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Canadian Intergovernmental Affairs Minister Josee Verner comments on the future arena for a professional hockey team at a news conference Thursday, January 27, 2011 in Quebec City. THE CANADIAN PRESS/Jacques Boissinot

Jacques Boissinot/The Canadian Press

The Harper government is confirming its willingness to fund an NHL-calibre arena in Quebec City but says it wants a clear accounting of private-sector involvement.

The Conservatives' political minister for Quebec City - Josée Verner - updated the federal government's position Thursday.

"My Quebec caucus colleagues and I support the amphitheatre project and the door is not closed with the federal government, far from it," she said in French at a news conference in Quebec City.

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Quebec City Mayor Régis Labeaume recently said he had written off support from the federal government and was moving on to "Plan B."

The municipal government in Quebec City has said it will spend the next six to nine months studying the accuracy of its $400-million price estimate for the new facility.

The timing of the ongoing work suggests that if there is a spring federal election, this file will remain unresolved. It is a highly sensitive issue among Conservatives, as some argue strongly that the government should rule out any funding for professional sports stadiums or arenas.

The ongoing arena debate picked up steam over the weekend when Quebecor CEO Pierre Karl Péladeau announced that he was prepared to spend tens of millions on the project. That was news to Ottawa, said Ms. Verner, who disputed claims that the federal government has received a detailed plan from the city.

"Contrary to what Mayor Labeaume said today, the government of Canada has not received a business plan or a proposal that includes such participation," she said. "We learned over the weekend through the media that there was a proposal from Pierre Karl Péladeau's group since September and no one in the federal government, nor in my office, was aware of this."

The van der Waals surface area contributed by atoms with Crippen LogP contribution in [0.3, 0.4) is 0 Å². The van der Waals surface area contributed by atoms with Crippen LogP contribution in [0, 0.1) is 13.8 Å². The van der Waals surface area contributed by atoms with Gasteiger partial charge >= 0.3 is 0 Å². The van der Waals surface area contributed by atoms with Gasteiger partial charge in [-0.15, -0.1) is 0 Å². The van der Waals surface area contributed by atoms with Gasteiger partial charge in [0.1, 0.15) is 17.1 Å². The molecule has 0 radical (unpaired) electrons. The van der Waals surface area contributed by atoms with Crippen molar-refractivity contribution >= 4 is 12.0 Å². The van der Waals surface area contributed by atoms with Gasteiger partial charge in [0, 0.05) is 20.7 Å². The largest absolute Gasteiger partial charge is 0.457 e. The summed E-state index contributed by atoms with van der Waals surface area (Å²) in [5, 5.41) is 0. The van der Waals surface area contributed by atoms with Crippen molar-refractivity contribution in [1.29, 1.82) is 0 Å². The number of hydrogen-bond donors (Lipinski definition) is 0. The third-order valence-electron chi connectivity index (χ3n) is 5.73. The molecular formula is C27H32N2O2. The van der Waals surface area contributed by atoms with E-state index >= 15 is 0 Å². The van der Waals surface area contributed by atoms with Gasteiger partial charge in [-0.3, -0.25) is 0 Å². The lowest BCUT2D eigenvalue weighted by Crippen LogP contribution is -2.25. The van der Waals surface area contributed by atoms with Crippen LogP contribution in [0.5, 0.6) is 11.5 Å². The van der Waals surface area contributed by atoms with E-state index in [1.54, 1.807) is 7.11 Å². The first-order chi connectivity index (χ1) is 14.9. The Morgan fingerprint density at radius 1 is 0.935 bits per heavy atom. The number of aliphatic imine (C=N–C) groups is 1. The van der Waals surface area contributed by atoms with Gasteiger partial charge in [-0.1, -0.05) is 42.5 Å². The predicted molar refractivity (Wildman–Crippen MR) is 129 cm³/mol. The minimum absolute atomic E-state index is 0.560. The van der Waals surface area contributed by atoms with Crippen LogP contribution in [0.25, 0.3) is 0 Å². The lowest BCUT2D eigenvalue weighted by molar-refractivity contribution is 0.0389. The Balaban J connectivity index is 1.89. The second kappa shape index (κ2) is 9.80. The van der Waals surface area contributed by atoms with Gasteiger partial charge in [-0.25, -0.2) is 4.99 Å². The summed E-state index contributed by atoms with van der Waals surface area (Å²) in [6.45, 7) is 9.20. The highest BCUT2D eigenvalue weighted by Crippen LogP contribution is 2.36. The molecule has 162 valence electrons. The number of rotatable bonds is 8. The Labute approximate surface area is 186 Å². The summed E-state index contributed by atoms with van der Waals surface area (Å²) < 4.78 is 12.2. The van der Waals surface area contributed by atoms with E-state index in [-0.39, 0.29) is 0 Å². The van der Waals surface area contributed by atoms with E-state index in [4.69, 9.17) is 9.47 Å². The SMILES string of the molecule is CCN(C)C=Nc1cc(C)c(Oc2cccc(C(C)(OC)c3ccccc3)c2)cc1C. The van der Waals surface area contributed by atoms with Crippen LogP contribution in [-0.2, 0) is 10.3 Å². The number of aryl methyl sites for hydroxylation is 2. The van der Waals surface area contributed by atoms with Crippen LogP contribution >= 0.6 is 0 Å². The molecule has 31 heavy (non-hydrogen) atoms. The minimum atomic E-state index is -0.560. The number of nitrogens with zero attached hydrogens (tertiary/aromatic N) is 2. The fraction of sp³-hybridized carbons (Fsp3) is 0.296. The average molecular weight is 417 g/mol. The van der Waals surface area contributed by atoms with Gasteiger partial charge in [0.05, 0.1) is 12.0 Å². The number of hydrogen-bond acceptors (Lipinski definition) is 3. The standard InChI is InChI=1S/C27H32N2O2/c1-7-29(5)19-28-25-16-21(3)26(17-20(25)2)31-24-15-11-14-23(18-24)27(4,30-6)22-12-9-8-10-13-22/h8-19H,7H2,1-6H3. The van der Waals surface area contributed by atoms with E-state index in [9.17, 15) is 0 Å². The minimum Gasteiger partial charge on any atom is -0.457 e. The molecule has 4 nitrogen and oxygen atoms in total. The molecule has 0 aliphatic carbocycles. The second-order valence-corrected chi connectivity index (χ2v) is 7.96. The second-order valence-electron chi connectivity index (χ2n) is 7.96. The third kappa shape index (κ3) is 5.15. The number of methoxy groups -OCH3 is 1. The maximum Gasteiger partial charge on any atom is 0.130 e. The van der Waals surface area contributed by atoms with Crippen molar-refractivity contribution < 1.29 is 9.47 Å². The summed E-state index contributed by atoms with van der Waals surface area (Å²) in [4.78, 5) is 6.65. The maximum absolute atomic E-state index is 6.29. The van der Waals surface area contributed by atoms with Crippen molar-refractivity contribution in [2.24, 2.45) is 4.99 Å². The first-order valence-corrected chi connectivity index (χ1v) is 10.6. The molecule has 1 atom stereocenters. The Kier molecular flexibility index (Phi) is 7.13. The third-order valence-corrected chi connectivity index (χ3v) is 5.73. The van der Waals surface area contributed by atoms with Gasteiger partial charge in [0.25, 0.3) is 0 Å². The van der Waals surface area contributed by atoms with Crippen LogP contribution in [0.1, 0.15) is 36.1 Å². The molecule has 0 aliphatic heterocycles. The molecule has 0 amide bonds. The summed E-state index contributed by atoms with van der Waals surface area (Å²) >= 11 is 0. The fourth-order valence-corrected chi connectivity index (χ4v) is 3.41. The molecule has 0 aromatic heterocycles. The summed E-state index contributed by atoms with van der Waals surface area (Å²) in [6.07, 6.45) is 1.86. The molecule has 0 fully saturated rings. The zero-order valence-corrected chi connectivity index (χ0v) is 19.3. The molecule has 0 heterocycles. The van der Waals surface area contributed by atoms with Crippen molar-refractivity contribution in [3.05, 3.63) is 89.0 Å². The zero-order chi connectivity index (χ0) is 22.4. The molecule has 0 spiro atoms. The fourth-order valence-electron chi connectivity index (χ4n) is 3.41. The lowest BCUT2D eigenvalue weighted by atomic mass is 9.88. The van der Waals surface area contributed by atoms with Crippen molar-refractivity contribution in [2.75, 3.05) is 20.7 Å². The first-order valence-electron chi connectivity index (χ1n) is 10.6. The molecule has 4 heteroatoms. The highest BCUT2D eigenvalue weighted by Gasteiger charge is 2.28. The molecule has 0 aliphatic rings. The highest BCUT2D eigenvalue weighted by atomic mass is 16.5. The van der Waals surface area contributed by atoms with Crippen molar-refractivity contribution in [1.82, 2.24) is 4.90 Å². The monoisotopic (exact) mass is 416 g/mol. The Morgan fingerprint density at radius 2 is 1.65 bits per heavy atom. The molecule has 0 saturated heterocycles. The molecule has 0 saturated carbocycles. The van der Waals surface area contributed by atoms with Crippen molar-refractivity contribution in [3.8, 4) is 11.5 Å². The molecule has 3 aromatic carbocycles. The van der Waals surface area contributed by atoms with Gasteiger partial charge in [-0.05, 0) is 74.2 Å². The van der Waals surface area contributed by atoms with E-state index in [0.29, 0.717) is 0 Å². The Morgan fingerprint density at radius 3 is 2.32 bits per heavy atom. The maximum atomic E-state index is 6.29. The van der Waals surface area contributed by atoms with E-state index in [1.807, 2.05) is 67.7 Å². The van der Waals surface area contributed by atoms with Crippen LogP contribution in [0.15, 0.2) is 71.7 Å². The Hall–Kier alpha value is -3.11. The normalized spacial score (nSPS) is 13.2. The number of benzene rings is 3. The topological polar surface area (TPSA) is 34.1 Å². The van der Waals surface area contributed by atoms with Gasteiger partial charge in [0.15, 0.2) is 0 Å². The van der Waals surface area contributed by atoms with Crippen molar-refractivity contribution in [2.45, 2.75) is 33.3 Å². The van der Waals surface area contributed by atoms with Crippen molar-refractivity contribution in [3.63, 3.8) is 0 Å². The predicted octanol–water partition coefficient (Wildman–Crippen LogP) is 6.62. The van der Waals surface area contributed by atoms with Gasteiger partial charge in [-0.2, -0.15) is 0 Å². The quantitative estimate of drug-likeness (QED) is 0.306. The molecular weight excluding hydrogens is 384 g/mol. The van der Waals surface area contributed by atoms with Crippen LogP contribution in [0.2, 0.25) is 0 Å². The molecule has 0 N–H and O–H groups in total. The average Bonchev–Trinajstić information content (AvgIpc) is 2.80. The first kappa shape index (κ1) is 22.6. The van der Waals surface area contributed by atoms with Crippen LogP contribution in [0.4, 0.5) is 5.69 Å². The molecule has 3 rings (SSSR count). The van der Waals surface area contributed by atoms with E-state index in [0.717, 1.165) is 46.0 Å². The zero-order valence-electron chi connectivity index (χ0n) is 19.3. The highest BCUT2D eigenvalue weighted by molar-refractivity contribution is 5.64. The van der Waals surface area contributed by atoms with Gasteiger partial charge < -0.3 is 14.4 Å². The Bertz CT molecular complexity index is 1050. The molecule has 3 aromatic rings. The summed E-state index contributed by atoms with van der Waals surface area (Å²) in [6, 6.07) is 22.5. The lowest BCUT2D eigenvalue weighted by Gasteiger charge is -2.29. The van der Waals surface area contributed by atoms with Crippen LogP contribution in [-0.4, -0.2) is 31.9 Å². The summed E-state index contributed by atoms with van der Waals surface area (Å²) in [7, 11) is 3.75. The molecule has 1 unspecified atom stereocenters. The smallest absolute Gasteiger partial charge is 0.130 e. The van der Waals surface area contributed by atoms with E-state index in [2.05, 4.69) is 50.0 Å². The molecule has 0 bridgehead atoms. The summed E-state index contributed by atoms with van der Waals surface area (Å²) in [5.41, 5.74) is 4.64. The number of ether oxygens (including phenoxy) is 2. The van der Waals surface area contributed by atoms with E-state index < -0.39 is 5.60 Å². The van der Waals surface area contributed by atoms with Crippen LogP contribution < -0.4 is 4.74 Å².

The issue is also a challenge for the federal government on the policy side. Ms. Verner noted that Ottawa has never contributed to a project like this before. While she said Ottawa will consider a detailed proposal, the government will not meet the city's original request.

All three federal opposition parties say they support federal funding for the project, provided it does not go directly to a professional sports team and that similar agreements are available across the country.

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Earlier this week, The Globe and Mail reported that a request to a federal $1.25-billion Public Private Partnership fund by Saskatchewan for a CFL stadium is being viewed as a test case for Quebec City. The independent managers of the fund have yet to decide whether they will approve the plan for a domed football stadium in Regina.

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